5 use cases of augmented reality in manufacturing industry

February 27, 2023
5 use cases of augmented reality in manufacturing industry

Companies will incorporate augmented reality (AR) into manufacturing due to industrial digitalization. The technology will simplify routine tasks like prototyping, assembly, and machinery maintenance.  

Key takeaways: 

  • Companies are implementing tablet AR, wearable AR, and projected AR into manufacturing processes
  • Industries use AR tech for training, demonstrations, prototyping, quality assurance, and maintenance 
  • Automotive, aerospace and defense, electronics, and pharmaceutical sectors use AR to streamline manufacturing

With AR, a technician can immediately retrieve machinery health status, its history of repairs, the repair manual, and safety alerts from a single device. This saves time and effort.

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The fourth industrial revolution is already underway. Valued at USD 65.53 billion in 2021, the Industry 4.0 market size is expected to grow at a CAGR of 20.8% between 2022 and 2030.

So, companies are implementing digital tools like augmented reality (AR) into manufacturing processes. 

We've discussed industrial digitalization's benefits for manufacturing and the impact of augmented reality cars on the auto industry.

Among these technologies, augmented reality in manufacturing is of particular importance. After all, it can simplify various processes, from training to quality assurance. It’s safe to say then that the manufacturing sector is already lapping it up.

Stats from Grandview Research are a testament to this. The industrial and manufacturing sector accounted for 24.3% of the Global Augmented Reality market share in 2021. That figure will grow even more as companies adopt AR into manufacturing processes.

5 augmented reality use cases in manufacturing for assembly and maintenance

  1. Training and upskilling

As companies adopt new technology, 50% of current employees will need skills to match. But, AR can help companies provide their workers with an immersive learning experience.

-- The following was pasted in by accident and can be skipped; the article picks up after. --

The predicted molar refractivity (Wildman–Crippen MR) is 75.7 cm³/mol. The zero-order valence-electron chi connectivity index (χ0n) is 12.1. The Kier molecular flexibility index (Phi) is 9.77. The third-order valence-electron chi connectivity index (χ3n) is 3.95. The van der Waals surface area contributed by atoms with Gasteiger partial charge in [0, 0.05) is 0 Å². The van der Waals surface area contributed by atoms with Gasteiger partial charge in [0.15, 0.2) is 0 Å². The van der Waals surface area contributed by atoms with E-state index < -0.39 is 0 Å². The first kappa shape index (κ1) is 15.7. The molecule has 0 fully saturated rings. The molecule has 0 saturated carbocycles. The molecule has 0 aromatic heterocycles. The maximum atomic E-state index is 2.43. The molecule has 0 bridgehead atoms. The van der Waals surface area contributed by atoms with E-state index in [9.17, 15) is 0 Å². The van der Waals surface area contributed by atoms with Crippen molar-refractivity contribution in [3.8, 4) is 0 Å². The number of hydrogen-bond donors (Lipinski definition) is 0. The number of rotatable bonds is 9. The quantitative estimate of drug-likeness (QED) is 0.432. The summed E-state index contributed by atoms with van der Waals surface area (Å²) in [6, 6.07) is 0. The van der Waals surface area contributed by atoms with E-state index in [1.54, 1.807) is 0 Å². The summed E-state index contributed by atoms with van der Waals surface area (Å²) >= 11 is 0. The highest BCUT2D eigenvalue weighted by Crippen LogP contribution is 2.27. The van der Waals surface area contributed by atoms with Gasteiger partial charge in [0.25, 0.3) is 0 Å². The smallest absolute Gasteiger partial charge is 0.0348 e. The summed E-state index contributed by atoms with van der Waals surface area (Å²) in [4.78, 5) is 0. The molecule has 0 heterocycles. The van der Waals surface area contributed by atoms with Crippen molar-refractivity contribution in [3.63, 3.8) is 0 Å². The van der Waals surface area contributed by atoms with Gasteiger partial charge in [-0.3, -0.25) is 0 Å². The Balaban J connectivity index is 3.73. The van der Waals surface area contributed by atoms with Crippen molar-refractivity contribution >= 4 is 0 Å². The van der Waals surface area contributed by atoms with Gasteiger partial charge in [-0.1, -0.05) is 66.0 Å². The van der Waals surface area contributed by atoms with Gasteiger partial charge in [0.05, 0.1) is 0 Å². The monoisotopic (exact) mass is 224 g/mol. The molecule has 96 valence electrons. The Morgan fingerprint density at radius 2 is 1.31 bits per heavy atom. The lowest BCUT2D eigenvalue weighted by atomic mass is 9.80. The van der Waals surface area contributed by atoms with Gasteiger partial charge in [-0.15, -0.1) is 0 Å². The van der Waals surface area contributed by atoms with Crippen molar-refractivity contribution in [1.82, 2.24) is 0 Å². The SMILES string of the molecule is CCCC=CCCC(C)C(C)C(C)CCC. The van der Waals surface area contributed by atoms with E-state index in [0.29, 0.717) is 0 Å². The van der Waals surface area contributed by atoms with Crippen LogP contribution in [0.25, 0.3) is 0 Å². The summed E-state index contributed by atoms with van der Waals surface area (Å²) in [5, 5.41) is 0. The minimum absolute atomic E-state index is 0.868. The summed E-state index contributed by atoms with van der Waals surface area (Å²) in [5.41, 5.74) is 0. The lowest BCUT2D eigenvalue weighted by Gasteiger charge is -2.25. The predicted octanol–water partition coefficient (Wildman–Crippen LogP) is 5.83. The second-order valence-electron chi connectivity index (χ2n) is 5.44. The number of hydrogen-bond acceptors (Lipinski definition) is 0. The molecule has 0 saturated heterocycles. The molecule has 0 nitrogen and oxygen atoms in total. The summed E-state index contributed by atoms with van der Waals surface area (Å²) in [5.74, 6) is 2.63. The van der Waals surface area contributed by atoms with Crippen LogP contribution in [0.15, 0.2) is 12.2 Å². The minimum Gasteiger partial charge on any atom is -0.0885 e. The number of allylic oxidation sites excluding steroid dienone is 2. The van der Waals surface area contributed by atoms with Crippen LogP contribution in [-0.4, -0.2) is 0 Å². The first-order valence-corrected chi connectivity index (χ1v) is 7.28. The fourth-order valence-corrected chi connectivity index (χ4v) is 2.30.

One can interact in real time with virtual objects and learn more about them through audio. Moreover, all the training materials can be made once and uploaded onto a shared database. After that, workers can access them from anywhere and at any time.

  1. Digital work instructions

Manufacturing processes involve workers performing complex tasks. And it can often take at least a few tries for workers to get them right.

AR can reduce such errors by overlaying instructions straight onto the work surface. Workers can follow one direction at a time and reduce errors. 

AR-based instructions make documenting instructions easier as well. For example, one can add audio cues to supplement the 3D projections via a simple interface.

  1. Prototyping

Those in the manufacturing sector know that product development takes time and costs money. Companies often spend up to $30,000 building a single prototype. This model goes through several checks and revisions before getting approved for manufacturing.

AR simplifies prototyping by helping designers visualize prototypes working in the real world. This reduces the costs associated with physical prototyping. 

  1. Quality Assurance

AR helps workers project 3D projections of prototypes onto any workspace, so they can use it for quick quality assurance checks during manufacturing. 

  1. Continuous Maintenance

Machines that get used every day are more likely to need maintenance due to wear and tear. AR reduces the time for such routine repairs by streamlining access to information.

4 manufacturing sectors using augmented reality 

  1. Automotive